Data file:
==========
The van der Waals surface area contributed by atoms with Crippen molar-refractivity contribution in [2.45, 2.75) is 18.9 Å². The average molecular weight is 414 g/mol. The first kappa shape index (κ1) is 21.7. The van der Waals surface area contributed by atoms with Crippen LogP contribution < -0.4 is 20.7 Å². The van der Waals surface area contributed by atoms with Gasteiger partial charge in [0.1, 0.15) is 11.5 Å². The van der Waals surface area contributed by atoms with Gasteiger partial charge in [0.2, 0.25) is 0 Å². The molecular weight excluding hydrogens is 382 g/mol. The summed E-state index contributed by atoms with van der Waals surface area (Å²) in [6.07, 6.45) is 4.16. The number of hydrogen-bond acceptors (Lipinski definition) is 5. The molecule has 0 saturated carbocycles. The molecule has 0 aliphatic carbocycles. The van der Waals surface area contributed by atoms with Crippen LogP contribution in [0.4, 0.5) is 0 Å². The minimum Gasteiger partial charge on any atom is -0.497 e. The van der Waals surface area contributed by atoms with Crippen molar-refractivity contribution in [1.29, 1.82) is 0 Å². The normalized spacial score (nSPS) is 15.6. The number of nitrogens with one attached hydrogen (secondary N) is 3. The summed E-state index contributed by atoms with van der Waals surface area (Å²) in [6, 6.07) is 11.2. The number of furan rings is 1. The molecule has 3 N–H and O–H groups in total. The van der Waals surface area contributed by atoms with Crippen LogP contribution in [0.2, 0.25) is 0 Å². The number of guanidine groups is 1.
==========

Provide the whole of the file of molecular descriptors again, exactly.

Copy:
The van der Waals surface area contributed by atoms with Crippen molar-refractivity contribution in [2.45, 2.75) is 18.9 Å². The average molecular weight is 414 g/mol. The first kappa shape index (κ1) is 21.7. The van der Waals surface area contributed by atoms with Crippen LogP contribution < -0.4 is 20.7 Å². The van der Waals surface area contributed by atoms with Gasteiger partial charge in [0.1, 0.15) is 11.5 Å². The van der Waals surface area contributed by atoms with Gasteiger partial charge in [0.2, 0.25) is 0 Å². The molecular weight excluding hydrogens is 382 g/mol. The summed E-state index contributed by atoms with van der Waals surface area (Å²) in [6.07, 6.45) is 4.16. The number of hydrogen-bond acceptors (Lipinski definition) is 5. The molecule has 0 saturated carbocycles. The molecule has 0 aliphatic carbocycles. The van der Waals surface area contributed by atoms with Crippen LogP contribution in [0.4, 0.5) is 0 Å². The minimum Gasteiger partial charge on any atom is -0.497 e. The van der Waals surface area contributed by atoms with Crippen molar-refractivity contribution in [1.29, 1.82) is 0 Å². The normalized spacial score (nSPS) is 15.6. The number of nitrogens with one attached hydrogen (secondary N) is 3. The summed E-state index contributed by atoms with van der Waals surface area (Å²) in [6, 6.07) is 11.2. The number of furan rings is 1. The molecule has 3 N–H and O–H groups in total. The van der Waals surface area contributed by atoms with Crippen LogP contribution in [0.2, 0.25) is 0 Å². The number of guanidine groups is 1.